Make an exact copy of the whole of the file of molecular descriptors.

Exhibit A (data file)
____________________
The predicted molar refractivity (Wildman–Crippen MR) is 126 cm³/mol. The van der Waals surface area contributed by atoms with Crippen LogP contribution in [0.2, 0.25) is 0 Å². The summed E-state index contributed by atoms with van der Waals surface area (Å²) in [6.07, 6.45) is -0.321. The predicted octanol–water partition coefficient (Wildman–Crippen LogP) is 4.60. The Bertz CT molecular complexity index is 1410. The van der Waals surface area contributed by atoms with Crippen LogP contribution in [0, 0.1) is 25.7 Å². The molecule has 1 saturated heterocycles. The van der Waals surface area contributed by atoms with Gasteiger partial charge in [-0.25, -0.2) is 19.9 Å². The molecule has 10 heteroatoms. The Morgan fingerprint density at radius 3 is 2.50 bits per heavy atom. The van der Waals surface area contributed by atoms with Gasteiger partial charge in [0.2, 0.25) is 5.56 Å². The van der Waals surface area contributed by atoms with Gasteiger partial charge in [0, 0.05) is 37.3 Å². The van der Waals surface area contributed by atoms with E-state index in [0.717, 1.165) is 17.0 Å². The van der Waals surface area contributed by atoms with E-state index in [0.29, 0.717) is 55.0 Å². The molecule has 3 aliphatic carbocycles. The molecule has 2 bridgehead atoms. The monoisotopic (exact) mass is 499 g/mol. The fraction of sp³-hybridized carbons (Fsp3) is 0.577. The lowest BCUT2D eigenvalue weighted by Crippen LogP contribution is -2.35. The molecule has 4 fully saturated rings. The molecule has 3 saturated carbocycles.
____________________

The predicted molar refractivity (Wildman–Crippen MR) is 126 cm³/mol. The van der Waals surface area contributed by atoms with Crippen LogP contribution in [0.2, 0.25) is 0 Å². The summed E-state index contributed by atoms with van der Waals surface area (Å²) in [6.07, 6.45) is -0.321. The predicted octanol–water partition coefficient (Wildman–Crippen LogP) is 4.60. The Bertz CT molecular complexity index is 1410. The van der Waals surface area contributed by atoms with Crippen LogP contribution in [0, 0.1) is 25.7 Å². The molecule has 1 saturated heterocycles. The van der Waals surface area contributed by atoms with Gasteiger partial charge in [-0.25, -0.2) is 19.9 Å². The molecule has 10 heteroatoms. The Morgan fingerprint density at radius 3 is 2.50 bits per heavy atom. The van der Waals surface area contributed by atoms with Gasteiger partial charge in [0.2, 0.25) is 5.56 Å². The van der Waals surface area contributed by atoms with Gasteiger partial charge in [0, 0.05) is 37.3 Å². The van der Waals surface area contributed by atoms with E-state index in [0.717, 1.165) is 17.0 Å². The van der Waals surface area contributed by atoms with E-state index in [0.29, 0.717) is 55.0 Å². The molecule has 3 aliphatic carbocycles. The molecule has 2 bridgehead atoms. The monoisotopic (exact) mass is 499 g/mol. The fraction of sp³-hybridized carbons (Fsp3) is 0.577. The lowest BCUT2D eigenvalue weighted by Crippen LogP contribution is -2.35. The molecule has 4 fully saturated rings. The molecule has 3 saturated carbocycles.